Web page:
I’ll come back to that in a moment. First, it’s worth saying something about the reforms and the mission of the polytechnics. It’s fortunate, given the drive in the 1990s to undermine the distinct identity of the polytechnic sector, that we have your mission set out very clearly in the Education Act: A polytechnic is characterised by a wide diversity of continuing education, including vocational training, that contributes to the maintenance, advancement, and dissemination of knowledge and expertise and promotes community learning, and by research, particularly applied and technological research, that aids development. That characterisation, to me, provides both an strong anchor for your sector, setting out your historic strengths, and a marker for the way forward. I believe that it is by enriching and deepening polytechnics’ success in that mission that the sector can best expand and develop. I am encouraged by the Association of Polytechnics’ clear commitment to march forward into the new environment, united as a sector. We welcome the opportunity to use the charters and profiles process to further articulate the role that polytechnics play collectively within the tertiary education system. I would also commend those who are already making great strides in collaborating with one another. An important symbol of the distinctiveness of polytechnics has been the Regional Development Fund. This is a contestable pool of money within the new integrated funding framework, which is only available to polytechnics. That’s because we see polytechnics as having a unique responsibility within the system as agents of regional development. The fund is designed to strengthen partnerships between polytechnics, local companies, regional development organisations, industry training organisations and iwi. To qualify for an award of up to $300,000, proposals from the polytechnics and their local partners will have to demonstrate consistency with the economic development strategy being developed by their region and the government’s tertiary education priorities. What’s more, the awards themselves are just the start. They are intended to fund the development of initiatives that meet local needs. These initiatives, once up and running, are likely to themselves attract funding. New programmes, for instance, will attract Student Component subsidies and tuition fees. Some other endeavours may be eligible for funding through the new Performance-Based Research Fund (which I’ll come back to in a moment). We also hope that these polytechnic-led regional development initiatives will attract investment from business, local government and community trusts. The system should be linking together its research capacity, and working with industry to maximise financial resources. Once we all begin looking at polytechnics as the hub of regional skills and knowledge development, the possibilities are endless. A Strategic Approach to Research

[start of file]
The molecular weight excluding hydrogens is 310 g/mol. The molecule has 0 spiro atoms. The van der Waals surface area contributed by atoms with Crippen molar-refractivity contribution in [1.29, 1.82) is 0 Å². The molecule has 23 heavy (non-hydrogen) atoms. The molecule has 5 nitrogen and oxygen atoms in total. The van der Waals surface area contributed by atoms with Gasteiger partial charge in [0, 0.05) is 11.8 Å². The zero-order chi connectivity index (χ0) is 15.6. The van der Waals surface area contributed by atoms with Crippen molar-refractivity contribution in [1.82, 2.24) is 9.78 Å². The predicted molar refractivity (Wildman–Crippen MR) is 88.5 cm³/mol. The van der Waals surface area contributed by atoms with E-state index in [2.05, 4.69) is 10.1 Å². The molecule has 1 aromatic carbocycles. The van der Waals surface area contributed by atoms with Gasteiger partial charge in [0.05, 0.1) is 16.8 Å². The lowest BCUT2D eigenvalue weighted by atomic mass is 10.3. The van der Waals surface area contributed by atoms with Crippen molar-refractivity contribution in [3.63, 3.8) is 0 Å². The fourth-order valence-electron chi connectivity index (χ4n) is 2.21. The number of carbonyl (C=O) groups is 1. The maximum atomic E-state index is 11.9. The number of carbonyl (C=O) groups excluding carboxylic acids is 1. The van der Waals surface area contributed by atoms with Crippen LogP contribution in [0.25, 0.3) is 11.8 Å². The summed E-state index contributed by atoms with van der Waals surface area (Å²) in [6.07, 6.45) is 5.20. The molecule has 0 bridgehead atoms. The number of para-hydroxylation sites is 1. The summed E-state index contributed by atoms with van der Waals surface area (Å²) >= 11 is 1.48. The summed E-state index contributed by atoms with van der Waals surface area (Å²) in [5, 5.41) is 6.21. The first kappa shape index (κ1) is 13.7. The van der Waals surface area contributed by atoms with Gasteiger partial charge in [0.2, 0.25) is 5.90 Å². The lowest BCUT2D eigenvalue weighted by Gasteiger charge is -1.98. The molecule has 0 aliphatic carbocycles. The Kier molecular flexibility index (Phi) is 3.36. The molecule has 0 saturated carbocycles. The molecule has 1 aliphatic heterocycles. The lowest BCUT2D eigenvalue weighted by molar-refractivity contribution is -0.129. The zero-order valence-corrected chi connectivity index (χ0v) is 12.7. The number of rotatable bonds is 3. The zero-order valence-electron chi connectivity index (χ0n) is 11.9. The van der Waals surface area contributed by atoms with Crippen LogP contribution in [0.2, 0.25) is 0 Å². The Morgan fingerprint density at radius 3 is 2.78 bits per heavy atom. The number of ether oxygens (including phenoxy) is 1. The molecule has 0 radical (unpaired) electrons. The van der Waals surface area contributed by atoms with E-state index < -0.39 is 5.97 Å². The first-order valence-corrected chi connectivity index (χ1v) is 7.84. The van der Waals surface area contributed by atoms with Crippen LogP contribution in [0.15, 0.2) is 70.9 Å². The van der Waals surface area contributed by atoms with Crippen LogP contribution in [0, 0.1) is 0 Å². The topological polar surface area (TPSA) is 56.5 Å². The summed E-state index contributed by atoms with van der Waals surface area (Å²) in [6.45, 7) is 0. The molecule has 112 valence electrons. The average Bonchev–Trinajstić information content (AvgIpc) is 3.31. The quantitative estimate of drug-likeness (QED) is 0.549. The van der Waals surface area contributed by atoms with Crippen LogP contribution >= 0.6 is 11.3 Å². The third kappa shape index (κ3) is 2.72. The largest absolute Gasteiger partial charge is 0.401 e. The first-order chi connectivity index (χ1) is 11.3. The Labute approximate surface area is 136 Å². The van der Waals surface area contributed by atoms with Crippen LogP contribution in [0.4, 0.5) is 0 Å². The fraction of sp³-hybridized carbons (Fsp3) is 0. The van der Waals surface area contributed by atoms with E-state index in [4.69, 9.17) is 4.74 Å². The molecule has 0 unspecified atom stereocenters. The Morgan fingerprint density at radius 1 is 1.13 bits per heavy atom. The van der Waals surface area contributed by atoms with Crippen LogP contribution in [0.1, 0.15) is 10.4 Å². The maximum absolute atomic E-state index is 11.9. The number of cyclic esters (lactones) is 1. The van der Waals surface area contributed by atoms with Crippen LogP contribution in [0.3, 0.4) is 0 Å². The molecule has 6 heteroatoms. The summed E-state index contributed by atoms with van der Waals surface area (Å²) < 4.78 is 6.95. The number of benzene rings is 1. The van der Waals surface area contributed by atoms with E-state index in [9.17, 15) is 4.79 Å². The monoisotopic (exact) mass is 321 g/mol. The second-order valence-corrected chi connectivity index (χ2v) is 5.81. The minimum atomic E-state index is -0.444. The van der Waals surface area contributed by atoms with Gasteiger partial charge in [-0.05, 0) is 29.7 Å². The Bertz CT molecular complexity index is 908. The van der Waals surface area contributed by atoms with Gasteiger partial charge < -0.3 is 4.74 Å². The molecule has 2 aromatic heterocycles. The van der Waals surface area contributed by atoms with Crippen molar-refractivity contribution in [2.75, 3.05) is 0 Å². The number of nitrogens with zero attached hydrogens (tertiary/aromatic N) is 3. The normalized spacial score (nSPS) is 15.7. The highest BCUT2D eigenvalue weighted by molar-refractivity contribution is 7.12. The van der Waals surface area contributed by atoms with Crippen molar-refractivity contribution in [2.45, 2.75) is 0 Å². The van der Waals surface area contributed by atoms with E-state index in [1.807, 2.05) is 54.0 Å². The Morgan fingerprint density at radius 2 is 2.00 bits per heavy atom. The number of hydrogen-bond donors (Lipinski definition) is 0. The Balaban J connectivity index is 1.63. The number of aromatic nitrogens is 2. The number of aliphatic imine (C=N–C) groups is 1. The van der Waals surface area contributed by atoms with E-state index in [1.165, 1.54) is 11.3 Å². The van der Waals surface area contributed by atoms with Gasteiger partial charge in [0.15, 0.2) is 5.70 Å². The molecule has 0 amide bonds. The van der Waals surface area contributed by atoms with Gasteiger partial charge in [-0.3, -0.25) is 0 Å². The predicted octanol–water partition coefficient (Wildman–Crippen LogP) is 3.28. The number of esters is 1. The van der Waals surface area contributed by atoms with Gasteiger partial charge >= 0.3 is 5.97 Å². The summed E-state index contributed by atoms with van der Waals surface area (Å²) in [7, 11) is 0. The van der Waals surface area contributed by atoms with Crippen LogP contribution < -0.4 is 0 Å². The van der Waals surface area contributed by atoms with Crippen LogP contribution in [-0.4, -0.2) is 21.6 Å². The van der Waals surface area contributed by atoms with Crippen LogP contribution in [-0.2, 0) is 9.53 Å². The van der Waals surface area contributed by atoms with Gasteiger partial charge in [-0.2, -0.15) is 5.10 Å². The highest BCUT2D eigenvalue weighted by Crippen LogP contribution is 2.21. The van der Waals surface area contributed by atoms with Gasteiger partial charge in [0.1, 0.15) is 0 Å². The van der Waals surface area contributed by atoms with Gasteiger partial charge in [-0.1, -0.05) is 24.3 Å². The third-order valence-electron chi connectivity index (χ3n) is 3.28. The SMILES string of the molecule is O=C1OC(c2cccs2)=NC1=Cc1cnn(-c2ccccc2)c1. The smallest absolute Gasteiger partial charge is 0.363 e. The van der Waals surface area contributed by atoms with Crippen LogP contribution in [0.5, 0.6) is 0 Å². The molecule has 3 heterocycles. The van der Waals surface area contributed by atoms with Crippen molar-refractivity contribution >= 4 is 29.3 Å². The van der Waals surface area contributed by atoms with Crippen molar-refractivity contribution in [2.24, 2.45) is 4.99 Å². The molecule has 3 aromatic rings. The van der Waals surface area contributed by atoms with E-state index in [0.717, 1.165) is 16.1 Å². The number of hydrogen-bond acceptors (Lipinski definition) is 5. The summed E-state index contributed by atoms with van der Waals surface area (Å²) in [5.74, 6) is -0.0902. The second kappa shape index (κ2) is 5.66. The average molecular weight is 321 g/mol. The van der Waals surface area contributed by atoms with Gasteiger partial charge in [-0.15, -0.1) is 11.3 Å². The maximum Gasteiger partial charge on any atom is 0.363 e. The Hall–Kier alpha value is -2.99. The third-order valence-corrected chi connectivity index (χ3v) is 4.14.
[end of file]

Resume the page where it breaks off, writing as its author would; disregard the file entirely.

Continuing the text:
Returning to the role of polytechnics set out in the Act, it’s worth noting both the fact that the polytechnic sector as a whole is given a clear research function by the Act, and that the function relates to a distinct form of research: “research that aids development” with the emphasis on applied and technological research.

This is worth remembering as we move to a more strategic way of funding and supporting research within the tertiary education system.

You heard Peter Coolbear from the Performance-Based Research Fund working group speak yesterday morning about the details of this new fund, so I won’t go over the same ground.

I’ll just briefly say that, broadly, the aim of the PBRF is to lift the average quality of research conducted in our tertiary education sector, whilst underpinning the existing strengths within the system. It will complement Centres of Research Excellence (CoRE) funding, which rewards high levels of research excellence and relevance to New Zealand’s future.